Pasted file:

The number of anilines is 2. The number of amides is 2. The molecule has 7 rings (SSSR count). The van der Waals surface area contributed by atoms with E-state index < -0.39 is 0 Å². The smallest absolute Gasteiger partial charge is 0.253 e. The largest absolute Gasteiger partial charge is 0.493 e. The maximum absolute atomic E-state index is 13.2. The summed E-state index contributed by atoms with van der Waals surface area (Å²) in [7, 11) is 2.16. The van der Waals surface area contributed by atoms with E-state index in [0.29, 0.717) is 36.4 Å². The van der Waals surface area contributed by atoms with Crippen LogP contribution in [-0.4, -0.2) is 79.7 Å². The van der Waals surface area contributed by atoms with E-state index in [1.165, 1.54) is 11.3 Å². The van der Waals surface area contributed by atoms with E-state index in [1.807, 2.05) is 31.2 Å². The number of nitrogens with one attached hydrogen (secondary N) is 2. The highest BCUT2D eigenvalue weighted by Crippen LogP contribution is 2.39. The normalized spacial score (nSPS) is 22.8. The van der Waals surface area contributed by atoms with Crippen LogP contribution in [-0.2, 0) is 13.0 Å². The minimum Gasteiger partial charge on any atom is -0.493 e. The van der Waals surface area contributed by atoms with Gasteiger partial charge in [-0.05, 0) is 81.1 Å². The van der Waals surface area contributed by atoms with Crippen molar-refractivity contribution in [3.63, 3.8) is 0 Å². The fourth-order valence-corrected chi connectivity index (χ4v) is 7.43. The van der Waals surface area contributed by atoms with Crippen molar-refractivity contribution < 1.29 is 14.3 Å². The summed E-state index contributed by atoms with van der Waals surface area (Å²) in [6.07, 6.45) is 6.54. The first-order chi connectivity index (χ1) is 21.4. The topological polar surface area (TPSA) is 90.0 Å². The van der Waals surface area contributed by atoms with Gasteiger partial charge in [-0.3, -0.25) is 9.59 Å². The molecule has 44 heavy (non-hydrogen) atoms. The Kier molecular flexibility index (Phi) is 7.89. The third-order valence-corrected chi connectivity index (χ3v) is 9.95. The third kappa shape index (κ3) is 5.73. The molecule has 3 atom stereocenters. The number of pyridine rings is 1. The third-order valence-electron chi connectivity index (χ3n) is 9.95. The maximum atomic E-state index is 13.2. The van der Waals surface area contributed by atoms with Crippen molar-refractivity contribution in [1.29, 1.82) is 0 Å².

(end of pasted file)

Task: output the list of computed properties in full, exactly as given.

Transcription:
The number of anilines is 2. The number of amides is 2. The molecule has 7 rings (SSSR count). The van der Waals surface area contributed by atoms with E-state index < -0.39 is 0 Å². The smallest absolute Gasteiger partial charge is 0.253 e. The largest absolute Gasteiger partial charge is 0.493 e. The maximum absolute atomic E-state index is 13.2. The summed E-state index contributed by atoms with van der Waals surface area (Å²) in [7, 11) is 2.16. The van der Waals surface area contributed by atoms with E-state index in [0.29, 0.717) is 36.4 Å². The van der Waals surface area contributed by atoms with Crippen LogP contribution in [-0.4, -0.2) is 79.7 Å². The van der Waals surface area contributed by atoms with E-state index in [1.165, 1.54) is 11.3 Å². The van der Waals surface area contributed by atoms with E-state index in [1.807, 2.05) is 31.2 Å². The number of nitrogens with one attached hydrogen (secondary N) is 2. The highest BCUT2D eigenvalue weighted by Crippen LogP contribution is 2.39. The normalized spacial score (nSPS) is 22.8. The van der Waals surface area contributed by atoms with Crippen LogP contribution in [-0.2, 0) is 13.0 Å². The minimum Gasteiger partial charge on any atom is -0.493 e. The van der Waals surface area contributed by atoms with Gasteiger partial charge in [-0.05, 0) is 81.1 Å². The van der Waals surface area contributed by atoms with Crippen molar-refractivity contribution in [3.63, 3.8) is 0 Å². The fourth-order valence-corrected chi connectivity index (χ4v) is 7.43. The van der Waals surface area contributed by atoms with Crippen molar-refractivity contribution < 1.29 is 14.3 Å². The summed E-state index contributed by atoms with van der Waals surface area (Å²) in [6.07, 6.45) is 6.54. The first-order chi connectivity index (χ1) is 21.4. The topological polar surface area (TPSA) is 90.0 Å². The van der Waals surface area contributed by atoms with Gasteiger partial charge in [-0.3, -0.25) is 9.59 Å². The molecule has 44 heavy (non-hydrogen) atoms. The Kier molecular flexibility index (Phi) is 7.89. The third-order valence-corrected chi connectivity index (χ3v) is 9.95. The third kappa shape index (κ3) is 5.73. The molecule has 3 atom stereocenters. The number of pyridine rings is 1. The third-order valence-electron chi connectivity index (χ3n) is 9.95. The maximum atomic E-state index is 13.2. The van der Waals surface area contributed by atoms with Crippen molar-refractivity contribution in [1.29, 1.82) is 0 Å².